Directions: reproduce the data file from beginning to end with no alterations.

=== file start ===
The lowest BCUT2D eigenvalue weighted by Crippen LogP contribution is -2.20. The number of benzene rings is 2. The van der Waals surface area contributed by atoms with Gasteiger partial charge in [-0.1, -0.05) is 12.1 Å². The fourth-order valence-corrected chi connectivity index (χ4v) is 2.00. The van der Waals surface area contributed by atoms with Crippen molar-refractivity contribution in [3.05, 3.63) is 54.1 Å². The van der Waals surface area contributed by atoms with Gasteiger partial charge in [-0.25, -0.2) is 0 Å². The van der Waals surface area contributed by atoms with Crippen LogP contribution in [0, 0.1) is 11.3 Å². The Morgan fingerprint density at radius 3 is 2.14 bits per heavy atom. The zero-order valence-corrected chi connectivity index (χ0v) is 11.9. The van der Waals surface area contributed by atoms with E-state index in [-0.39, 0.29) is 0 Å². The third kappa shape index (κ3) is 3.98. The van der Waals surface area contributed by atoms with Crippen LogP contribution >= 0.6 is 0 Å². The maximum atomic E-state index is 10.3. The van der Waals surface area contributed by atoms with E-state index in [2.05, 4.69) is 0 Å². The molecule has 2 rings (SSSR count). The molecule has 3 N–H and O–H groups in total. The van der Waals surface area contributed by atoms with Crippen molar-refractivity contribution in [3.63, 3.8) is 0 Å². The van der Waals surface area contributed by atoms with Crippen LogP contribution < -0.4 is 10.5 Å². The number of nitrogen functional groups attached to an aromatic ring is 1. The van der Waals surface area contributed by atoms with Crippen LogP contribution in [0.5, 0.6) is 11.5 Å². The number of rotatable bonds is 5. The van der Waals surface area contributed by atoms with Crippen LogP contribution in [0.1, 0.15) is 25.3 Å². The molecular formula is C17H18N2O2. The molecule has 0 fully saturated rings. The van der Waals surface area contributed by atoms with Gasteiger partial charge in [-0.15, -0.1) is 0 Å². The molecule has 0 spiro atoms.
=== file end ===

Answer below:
The lowest BCUT2D eigenvalue weighted by Crippen LogP contribution is -2.20. The number of benzene rings is 2. The van der Waals surface area contributed by atoms with Gasteiger partial charge in [-0.1, -0.05) is 12.1 Å². The fourth-order valence-corrected chi connectivity index (χ4v) is 2.00. The van der Waals surface area contributed by atoms with Crippen molar-refractivity contribution in [3.05, 3.63) is 54.1 Å². The van der Waals surface area contributed by atoms with Gasteiger partial charge in [-0.25, -0.2) is 0 Å². The van der Waals surface area contributed by atoms with Crippen LogP contribution in [0, 0.1) is 11.3 Å². The Morgan fingerprint density at radius 3 is 2.14 bits per heavy atom. The zero-order valence-corrected chi connectivity index (χ0v) is 11.9. The van der Waals surface area contributed by atoms with E-state index in [-0.39, 0.29) is 0 Å². The third kappa shape index (κ3) is 3.98. The van der Waals surface area contributed by atoms with Crippen LogP contribution >= 0.6 is 0 Å². The maximum atomic E-state index is 10.3. The van der Waals surface area contributed by atoms with E-state index in [2.05, 4.69) is 0 Å². The molecule has 2 rings (SSSR count). The molecule has 3 N–H and O–H groups in total. The van der Waals surface area contributed by atoms with Crippen molar-refractivity contribution in [3.63, 3.8) is 0 Å². The van der Waals surface area contributed by atoms with Crippen LogP contribution < -0.4 is 10.5 Å². The number of nitrogen functional groups attached to an aromatic ring is 1. The van der Waals surface area contributed by atoms with Crippen LogP contribution in [0.5, 0.6) is 11.5 Å². The number of rotatable bonds is 5. The van der Waals surface area contributed by atoms with Crippen LogP contribution in [0.1, 0.15) is 25.3 Å². The molecular formula is C17H18N2O2. The molecule has 0 fully saturated rings. The van der Waals surface area contributed by atoms with Gasteiger partial charge in [-0.15, -0.1) is 0 Å². The molecule has 0 spiro atoms.